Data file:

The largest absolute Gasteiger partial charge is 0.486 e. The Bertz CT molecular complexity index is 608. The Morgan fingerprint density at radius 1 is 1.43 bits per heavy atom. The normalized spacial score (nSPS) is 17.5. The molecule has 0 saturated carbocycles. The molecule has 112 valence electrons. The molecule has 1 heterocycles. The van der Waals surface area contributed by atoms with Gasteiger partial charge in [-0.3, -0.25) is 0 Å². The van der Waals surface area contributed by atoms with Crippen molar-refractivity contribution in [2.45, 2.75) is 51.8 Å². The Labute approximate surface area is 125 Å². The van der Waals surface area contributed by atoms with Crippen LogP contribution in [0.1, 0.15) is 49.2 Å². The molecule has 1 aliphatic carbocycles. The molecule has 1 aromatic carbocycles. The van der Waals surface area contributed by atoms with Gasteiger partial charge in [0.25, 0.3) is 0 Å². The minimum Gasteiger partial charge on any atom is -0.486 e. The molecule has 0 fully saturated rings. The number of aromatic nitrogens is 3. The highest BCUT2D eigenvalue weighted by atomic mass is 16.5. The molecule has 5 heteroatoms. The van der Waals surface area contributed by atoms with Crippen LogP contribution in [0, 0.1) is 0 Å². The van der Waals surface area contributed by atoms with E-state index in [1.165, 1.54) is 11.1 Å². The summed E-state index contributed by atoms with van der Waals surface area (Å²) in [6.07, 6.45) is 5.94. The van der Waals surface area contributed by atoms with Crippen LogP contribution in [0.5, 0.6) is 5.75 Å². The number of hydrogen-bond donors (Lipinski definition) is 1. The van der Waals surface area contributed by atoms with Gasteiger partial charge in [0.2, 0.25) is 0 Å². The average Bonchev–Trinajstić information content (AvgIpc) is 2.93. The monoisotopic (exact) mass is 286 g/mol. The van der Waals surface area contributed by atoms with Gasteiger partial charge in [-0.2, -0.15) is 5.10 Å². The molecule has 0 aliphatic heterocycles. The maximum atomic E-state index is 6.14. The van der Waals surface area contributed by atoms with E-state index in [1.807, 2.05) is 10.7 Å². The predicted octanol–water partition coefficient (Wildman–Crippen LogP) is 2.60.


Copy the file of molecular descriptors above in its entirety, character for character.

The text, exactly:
The largest absolute Gasteiger partial charge is 0.486 e. The Bertz CT molecular complexity index is 608. The Morgan fingerprint density at radius 1 is 1.43 bits per heavy atom. The normalized spacial score (nSPS) is 17.5. The molecule has 0 saturated carbocycles. The molecule has 112 valence electrons. The molecule has 1 heterocycles. The van der Waals surface area contributed by atoms with Gasteiger partial charge in [-0.3, -0.25) is 0 Å². The van der Waals surface area contributed by atoms with Crippen molar-refractivity contribution in [2.45, 2.75) is 51.8 Å². The Labute approximate surface area is 125 Å². The van der Waals surface area contributed by atoms with Crippen LogP contribution in [0.1, 0.15) is 49.2 Å². The molecule has 1 aliphatic carbocycles. The molecule has 1 aromatic carbocycles. The van der Waals surface area contributed by atoms with Gasteiger partial charge in [0.25, 0.3) is 0 Å². The minimum Gasteiger partial charge on any atom is -0.486 e. The molecule has 0 fully saturated rings. The number of aromatic nitrogens is 3. The highest BCUT2D eigenvalue weighted by atomic mass is 16.5. The molecule has 5 heteroatoms. The van der Waals surface area contributed by atoms with Crippen LogP contribution in [0, 0.1) is 0 Å². The van der Waals surface area contributed by atoms with E-state index in [1.165, 1.54) is 11.1 Å². The summed E-state index contributed by atoms with van der Waals surface area (Å²) in [6.07, 6.45) is 5.94. The van der Waals surface area contributed by atoms with Crippen LogP contribution in [0.5, 0.6) is 5.75 Å². The number of hydrogen-bond donors (Lipinski definition) is 1. The van der Waals surface area contributed by atoms with Gasteiger partial charge in [0.2, 0.25) is 0 Å². The average Bonchev–Trinajstić information content (AvgIpc) is 2.93. The monoisotopic (exact) mass is 286 g/mol. The van der Waals surface area contributed by atoms with Gasteiger partial charge in [-0.2, -0.15) is 5.10 Å². The molecule has 0 aliphatic heterocycles. The maximum atomic E-state index is 6.14. The van der Waals surface area contributed by atoms with E-state index in [1.807, 2.05) is 10.7 Å². The predicted octanol–water partition coefficient (Wildman–Crippen LogP) is 2.60.